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Speech arts helps with confidence

Public speaking is number one fear for adults
Speech arts helps with confidence

Pamela Voss believes public speaking is a skill that helps everyone, no matter where their lives lead them.

She has lived in Powell River for 42 years. An elementary teacher now retired, she came to Powell River as one stop on her world travels that included Australia, Scotland, England and Canada. She met her husband and remained to raise her family. Now they travel the world together. She is passionate about providing training for young people so they are not intimidated by speaking in front of others.

For the past 33 years, she has been speech arts discipline head for Powell River Festival of Performing Arts. “It’s so good for kids because the number one fear in life for adults is public speaking,” said Voss. “It’s important to get them started early in life.”

Her involvement started at one of the performance series presented by Powell River Academy of Music. She sat next to music teacher Nancy Hollmann who told her the organizing committee was considering having monologues as a demonstration for the next festival. Hollmann asked if she was interested in helping.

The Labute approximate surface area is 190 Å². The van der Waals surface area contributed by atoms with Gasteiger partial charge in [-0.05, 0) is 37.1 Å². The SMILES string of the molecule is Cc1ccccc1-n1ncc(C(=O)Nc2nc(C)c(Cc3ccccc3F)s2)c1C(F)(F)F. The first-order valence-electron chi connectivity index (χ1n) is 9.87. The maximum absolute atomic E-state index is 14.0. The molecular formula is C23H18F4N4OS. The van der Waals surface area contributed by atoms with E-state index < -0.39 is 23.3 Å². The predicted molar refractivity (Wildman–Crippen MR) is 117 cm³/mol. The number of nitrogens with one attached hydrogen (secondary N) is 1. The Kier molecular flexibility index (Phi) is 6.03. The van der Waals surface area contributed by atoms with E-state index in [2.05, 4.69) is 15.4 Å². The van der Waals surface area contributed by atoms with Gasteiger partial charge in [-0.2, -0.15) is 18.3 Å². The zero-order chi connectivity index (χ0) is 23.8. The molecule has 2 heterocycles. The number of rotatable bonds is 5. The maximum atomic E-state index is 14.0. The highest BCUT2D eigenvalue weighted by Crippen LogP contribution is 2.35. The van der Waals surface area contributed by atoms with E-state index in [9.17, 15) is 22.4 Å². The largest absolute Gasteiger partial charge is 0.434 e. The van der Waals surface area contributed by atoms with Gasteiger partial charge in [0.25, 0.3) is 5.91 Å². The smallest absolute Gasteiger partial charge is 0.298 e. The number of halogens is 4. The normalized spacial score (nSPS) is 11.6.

“Do I call it chance?” asked Voss, reflecting upon that time. “Being in the right spot at the right time? Serendipity?”

About five individuals participated, said Voss, and they were so well received that speech arts became part of future festivals. She and Hollmann wrote the first syllabus for the discipline. Since that first year, she has promoted speech arts among teachers and given workshops to both School District 47 schools and Assumption School. Including entries for duets helped youngsters who were more comfortable with someone else on stage with them.

About six years go, school district officials decided to pay entry fees for all students who wanted to participate in that part of the festival. “Numbers increased dramatically then.”

She has coached students from grades one through 10 in public speaking as well as some adults.

“It’s a thrill to see them on stage,” said Voss, adding that the students are “diamonds in the rough” in the beginning.  She offers a tribute to teachers. “It’s quite a commitment on their part” as well as parents for their efforts. “It’s a lot of work. It’s a team effort.”

Voss said it is her understanding that the Powell River festival has the largest component in the province. She wants to see that continue.

Voss was recognized at the Grand Concert for the 2011 festival earlier this month. She received the David Pike Memorial Award for “Outstanding Contribution to the Development and Continuing Support of the Arts in Powell River.”